Wembley: a missed opportunity

The decision by Fulham FC and Jacksonville Jaguars owner, Shahid Khan, to withdraw his offer for Wembley Stadium is, in my opinion, a regrettable one. His offer was substantial and plausible, yet the FA Council members’ stance was so aggressive that Mr Khan felt he had no option than withdraw his £600m offer. I speak as a football fan and as a volunteer at a junior football club who could have directly benefitted from the sale of Wembley. I’m speaking personally and not on behalf of my club, so I won’t name them.

The time for a national stadium has been and gone. I can’t think of a single reason for the need for Wembley, even if it was relocated to Birmingham. The sheer number of super-stadiums we have – Old Trafford, The Emirates, The Etihad, St James’ Park, Anfield, White Hart Lane etc – is something we should be proud of. If you’ve ever been to Wembley for an international match, you’ll notice there is zero atmosphere - I imagine there would be more of a murmur on the Moon.

It’s embarrassing – there’s a palpable apathy towards the national side when they play at our national stadium. Why should England play at Wembley and deny the people of other areas of the country the opportunity to see their heroes play? I just don’t understand it. When England goes “on the road” you can hear the support the team receives thereby underlining my point.

“New” Wembley was a vanity project for the FA that serves no purpose other than to drain money away from boys and girls playing football on substandard pitches up and down the country. Take last January, February, and March, our junior teams had more games cancelled than they played because the weather was so inclement it trashed our grass pitches. The Beast from East certainly left its mark. Similar weather in previous and future years means deja-vu in winter months will be commonplace. It’s frustrating for players, coaches, teams, and supporters.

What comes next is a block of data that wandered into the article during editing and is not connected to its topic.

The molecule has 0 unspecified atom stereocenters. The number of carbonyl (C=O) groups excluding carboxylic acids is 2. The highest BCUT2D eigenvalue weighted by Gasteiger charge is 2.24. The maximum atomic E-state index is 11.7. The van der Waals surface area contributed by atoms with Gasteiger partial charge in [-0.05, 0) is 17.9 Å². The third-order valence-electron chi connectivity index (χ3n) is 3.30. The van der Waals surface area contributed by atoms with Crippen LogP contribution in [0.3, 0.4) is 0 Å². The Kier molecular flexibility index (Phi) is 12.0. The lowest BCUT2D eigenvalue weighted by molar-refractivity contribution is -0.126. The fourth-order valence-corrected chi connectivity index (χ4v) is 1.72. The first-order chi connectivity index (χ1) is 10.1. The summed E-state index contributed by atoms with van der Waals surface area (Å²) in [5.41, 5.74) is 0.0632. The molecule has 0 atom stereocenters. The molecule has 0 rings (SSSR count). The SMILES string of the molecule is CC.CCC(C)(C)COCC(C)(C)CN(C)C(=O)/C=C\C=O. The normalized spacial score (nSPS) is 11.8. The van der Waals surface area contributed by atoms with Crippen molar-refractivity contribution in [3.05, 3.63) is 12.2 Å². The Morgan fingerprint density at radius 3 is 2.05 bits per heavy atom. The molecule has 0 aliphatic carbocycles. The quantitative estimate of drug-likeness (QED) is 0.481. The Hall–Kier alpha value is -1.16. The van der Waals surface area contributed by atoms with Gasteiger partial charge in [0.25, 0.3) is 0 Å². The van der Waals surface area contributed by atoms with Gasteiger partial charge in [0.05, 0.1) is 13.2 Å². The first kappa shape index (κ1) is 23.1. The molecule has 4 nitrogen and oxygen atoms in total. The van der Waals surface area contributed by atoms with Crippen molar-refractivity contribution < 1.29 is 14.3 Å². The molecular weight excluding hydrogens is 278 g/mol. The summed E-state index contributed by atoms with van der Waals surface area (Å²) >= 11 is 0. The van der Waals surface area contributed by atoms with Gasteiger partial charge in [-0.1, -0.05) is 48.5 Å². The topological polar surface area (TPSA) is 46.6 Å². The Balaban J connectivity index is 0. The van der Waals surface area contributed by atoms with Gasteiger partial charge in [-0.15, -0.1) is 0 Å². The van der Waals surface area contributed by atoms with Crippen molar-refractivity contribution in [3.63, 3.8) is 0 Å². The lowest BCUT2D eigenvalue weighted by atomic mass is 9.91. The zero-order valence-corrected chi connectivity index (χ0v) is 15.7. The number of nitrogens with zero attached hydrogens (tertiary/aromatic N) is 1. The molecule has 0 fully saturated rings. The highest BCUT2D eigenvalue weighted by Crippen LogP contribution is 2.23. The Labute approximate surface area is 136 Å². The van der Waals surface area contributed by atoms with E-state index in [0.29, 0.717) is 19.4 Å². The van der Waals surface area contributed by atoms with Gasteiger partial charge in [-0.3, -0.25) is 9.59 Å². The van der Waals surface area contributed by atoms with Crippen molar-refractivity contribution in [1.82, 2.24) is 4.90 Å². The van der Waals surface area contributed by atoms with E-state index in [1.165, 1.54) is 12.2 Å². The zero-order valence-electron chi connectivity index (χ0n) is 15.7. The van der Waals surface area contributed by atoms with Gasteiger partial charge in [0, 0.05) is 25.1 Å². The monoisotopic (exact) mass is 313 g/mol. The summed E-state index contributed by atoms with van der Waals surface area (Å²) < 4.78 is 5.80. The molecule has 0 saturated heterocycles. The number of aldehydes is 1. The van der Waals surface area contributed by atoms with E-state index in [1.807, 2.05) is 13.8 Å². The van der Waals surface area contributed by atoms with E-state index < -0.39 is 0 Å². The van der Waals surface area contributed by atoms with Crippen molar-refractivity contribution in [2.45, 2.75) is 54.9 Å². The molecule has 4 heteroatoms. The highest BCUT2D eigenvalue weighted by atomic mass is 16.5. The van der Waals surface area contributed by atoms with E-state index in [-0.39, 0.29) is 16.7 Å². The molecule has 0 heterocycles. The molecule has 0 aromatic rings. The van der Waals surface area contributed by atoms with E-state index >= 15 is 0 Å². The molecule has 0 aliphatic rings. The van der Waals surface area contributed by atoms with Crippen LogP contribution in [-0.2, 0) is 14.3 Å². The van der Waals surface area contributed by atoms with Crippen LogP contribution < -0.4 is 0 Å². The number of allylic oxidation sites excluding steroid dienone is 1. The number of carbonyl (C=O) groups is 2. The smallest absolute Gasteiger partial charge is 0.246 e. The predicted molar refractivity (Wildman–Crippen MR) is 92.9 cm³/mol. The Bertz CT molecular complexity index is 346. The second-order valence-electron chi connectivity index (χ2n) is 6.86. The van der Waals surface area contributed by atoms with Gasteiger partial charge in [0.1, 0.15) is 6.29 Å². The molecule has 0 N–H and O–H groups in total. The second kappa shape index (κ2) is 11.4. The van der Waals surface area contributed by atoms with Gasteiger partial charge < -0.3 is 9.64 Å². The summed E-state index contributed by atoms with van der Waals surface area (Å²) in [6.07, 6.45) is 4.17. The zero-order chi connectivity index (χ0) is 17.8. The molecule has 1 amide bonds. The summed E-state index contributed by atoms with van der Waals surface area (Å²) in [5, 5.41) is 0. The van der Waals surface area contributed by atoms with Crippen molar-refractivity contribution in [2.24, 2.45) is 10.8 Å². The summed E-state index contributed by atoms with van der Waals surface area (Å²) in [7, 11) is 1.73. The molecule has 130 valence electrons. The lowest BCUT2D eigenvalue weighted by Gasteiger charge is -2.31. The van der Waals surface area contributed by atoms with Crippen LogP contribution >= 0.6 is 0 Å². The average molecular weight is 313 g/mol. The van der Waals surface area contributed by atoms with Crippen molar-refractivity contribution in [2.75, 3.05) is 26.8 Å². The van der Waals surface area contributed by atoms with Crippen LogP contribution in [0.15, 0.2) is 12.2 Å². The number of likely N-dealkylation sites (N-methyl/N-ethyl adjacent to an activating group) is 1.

Of course, there’s no guarantee my teams would have benefitted financially from the sale of Wembley, but I would have welcomed sending my proposal via my regional FA for 4G pitches to be installed so there is a positive legacy to the sale of Wembley.

I caught an interview with Peter Shilton on TV this morning discussing the non-sale of Wembley. As he tripped over his words as the reasons why Wembley is good for the country, I pondered his objective. Surely, if players can’t play then the chances of unearthing the next generation of players diminishes? His main argument was “a country like England should have a national stadium”. Yet the Italian and Spanish national football team plays at different stadiums throughout their countries – they look at it sensibly. Football is a game for the people.  Historic arguments have won and it has left Peter Shilton grappling for his words like he was still trying to catch the “Hand of God” as delivered by Diego Maradona in 1986.